United Nations rights chief calls for worldwide investigation into Khashoggi murder

Jamal Khashoggi outside the Saudi Arabia consulate in Istanbul

United Nations rights chief calls for worldwide investigation into Khashoggi murder

US Secretary of State Mike Pompeo will emphasise the need for accountability and credibility in the investigation of Khashoggi's death during a visit next week to the Middle East, including to Riyadh, the official said.

Mr. Pompeo will also visit Jordan, Egypt, Bahrain, United Arab Emirates, Qatar, Oman and Kuwait as part of his January 8 to January 15 trip, the State Department said in a statement. Iraq is said to be on the list, although no confirmation has been made by the state department due to security concerns, according to Politico.

The CIA has assessed that the killing was ordered by the crown prince, Mohammed bin Salman, a conclusion endorsed by the US Senate, but Trump and his senior officials, including Pompeo, have continued to insist the evidence against the prince, a key partner in the administration's Middle East policy, is conclusive.

The trip, scheduled for January 8-15, will take place less than a month after President Donald Trump's surprise decision to pull U.S. troops out of Syria.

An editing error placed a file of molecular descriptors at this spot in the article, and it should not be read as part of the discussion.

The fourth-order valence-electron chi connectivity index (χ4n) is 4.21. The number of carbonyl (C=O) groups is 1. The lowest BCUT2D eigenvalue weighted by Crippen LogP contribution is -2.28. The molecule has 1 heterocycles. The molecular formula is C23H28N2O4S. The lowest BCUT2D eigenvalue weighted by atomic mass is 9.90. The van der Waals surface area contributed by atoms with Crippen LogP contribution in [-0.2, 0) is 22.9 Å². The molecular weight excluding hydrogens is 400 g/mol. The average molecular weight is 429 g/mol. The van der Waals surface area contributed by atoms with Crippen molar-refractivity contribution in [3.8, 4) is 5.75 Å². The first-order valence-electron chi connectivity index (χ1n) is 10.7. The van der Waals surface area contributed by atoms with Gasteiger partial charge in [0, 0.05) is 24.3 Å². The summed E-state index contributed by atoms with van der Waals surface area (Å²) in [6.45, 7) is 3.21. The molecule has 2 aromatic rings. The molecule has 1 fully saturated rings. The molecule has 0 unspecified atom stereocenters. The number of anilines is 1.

"We may never know all of the facts surrounding the murder of Mr Jamal Khashoggi".

"The Iranian regime is the unsafe actor in the region", the State Department official said.

Pompeo will also visit Israel and Turkey, following in the footsteps of Trump national security adviser John Bolton, who will arrive in the area Friday.

"We have no timeline for our military forces to withdraw from Syria", an unnamed official confirmed in a telephone news briefing, cited by Politico.

It is also seeking a solution to the three-year-old war in Yemen in which a Saudi-led, US-supported coalition has battled with Iran-supported Huthi rebels over control of the country.

Mr. Khashoggi, a US -based Washington Post journalist from Saudi Arabia who had become a critic of the kingdom's Crown Prince Mohammed bin Salman, was last seen entering the Saudi consulate in Istanbul on October 2.

Both sides recently agreed to a ceasefire in the port city of Hodeida while United Nations envoy Martin Griffiths seeks to bring about a new round of talks between them.

The crown prince has famously cozied up to tech industry elites as oil-fueled Saudi wealth became the biggest funding source for USA companies, including Uber, Twitter, Tesla, DoorDash, Slack and Nvidia, among others.

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